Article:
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RFC 1078 - TCP port service Multiplexer (TCPMUX)


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Network Working Group                                          M. Lottor
Request For Comments: 1078                                       SRI-NIC
                                                           November 1988

                 TCP Port Service Multiplexer (TCPMUX)

Status of this Memo

   This RFC proposes an Internet standard which can be used by future
   TCP services instead of using 'well-known ports'.  Distribution of
   this memo is unlimited.

Overview

   Ports are used in the TCP to name the ends of logical connections
   which carry long term conversations.  For the purpose of providing
   services to unknown callers, a service contact port is defined.  The
   contact port is sometimes called the "well-known port".  Standard TCP
   services are assigned unique well-known port numbers in the range of
   0-255.  These ports are of limited number and are typically only
   assigned to official Internet protocols.

   This RFC defines a protocol to contact multiple services on a single
   well-known TCP port using a service name instead of a well-known
   number.  In addition, private protocols can make use of the service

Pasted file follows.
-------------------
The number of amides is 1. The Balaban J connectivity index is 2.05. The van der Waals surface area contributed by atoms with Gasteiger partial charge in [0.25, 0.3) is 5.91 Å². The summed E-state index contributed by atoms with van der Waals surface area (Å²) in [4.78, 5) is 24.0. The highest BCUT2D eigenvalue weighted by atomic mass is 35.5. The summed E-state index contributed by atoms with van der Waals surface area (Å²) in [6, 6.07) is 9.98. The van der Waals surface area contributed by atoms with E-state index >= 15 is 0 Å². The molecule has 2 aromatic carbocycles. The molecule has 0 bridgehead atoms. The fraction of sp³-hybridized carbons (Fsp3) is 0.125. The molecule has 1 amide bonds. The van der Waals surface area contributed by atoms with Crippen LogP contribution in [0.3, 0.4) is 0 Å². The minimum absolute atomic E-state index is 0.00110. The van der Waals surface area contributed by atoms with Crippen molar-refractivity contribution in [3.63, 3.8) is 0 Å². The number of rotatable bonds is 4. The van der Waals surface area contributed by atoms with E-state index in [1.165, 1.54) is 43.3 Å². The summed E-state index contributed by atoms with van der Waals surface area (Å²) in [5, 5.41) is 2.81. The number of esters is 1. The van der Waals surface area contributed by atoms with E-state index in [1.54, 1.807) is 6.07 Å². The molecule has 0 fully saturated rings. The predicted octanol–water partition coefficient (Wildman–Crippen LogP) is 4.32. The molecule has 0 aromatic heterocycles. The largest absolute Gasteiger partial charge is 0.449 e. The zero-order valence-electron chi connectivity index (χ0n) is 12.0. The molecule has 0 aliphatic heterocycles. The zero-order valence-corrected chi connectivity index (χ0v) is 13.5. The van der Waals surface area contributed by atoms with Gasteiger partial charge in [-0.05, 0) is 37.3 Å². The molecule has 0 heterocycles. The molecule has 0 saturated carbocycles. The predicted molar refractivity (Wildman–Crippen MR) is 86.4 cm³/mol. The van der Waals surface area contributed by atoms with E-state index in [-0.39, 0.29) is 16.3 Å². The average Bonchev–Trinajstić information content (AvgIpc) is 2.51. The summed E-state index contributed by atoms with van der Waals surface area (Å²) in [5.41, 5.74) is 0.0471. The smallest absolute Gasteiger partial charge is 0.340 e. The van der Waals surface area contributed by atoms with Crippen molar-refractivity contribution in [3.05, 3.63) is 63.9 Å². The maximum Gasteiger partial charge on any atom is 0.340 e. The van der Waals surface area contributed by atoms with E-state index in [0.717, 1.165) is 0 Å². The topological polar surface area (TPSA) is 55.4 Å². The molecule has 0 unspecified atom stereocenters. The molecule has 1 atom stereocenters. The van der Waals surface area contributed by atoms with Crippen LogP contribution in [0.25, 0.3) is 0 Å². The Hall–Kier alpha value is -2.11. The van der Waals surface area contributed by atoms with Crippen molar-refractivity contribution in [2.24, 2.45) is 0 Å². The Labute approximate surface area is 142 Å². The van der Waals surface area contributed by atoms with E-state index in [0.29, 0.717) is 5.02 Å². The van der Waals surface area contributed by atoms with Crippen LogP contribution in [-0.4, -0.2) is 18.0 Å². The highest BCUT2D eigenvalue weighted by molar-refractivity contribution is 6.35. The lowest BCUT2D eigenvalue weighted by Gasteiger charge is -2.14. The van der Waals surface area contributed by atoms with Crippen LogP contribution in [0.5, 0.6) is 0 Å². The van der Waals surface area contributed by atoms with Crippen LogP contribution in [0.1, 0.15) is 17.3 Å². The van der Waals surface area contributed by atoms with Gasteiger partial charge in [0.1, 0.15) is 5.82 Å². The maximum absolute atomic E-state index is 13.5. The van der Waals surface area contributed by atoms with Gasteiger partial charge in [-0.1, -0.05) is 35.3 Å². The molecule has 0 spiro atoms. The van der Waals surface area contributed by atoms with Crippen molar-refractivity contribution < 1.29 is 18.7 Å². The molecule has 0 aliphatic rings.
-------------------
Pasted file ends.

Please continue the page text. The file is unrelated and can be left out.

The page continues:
without needing an official TCP port assignment.

The Protocol

   A TCP client connects to a foreign host on TCP port 1.  It sends the
   service name followed by a carriage-return line-feed <CRLF>.  The
   service name is never case sensitive.  The server replies with a
   single character indicating positive ("+") or negative ("-")
   acknowledgment, immediately followed by an optional message of
   explanation, terminated with a <CRLF>.  If the reply was positive,
   the selected protocol begins; otherwise the connection is closed.

Service Names

   The name "HELP" is reserved.  If received, the server will output a
   multi-line message and then close the connection.  The reply to the
   name "HELP" must be a list of the service names of the supported
   services, one name per line.

   The names listed in the "Protocol and Service Names" section of the
   current edition of "Assigned Numbers" (RFC-1010 at this time) are
   reserved to have exactly the definitions specified there.  Services

   with distinct assigned ports must be available on those ports and may
   optionally be available via this port service multiplexer on port 1.

   Private protocols should use a service name that has a high chance of
   being unique.  A good practice is to prefix the protocol name with
   the name of your organization.

   Multiple versions of a protocol can suffix the service name with a
   protocol version number.

Implementation Notes

   A negative reply will typically be returned by the port-multiplexing
   process when it can't find the requested service.  A positive reply
   will typically be returned by the process invoked by the port
   multiplexer for the requested service.

 

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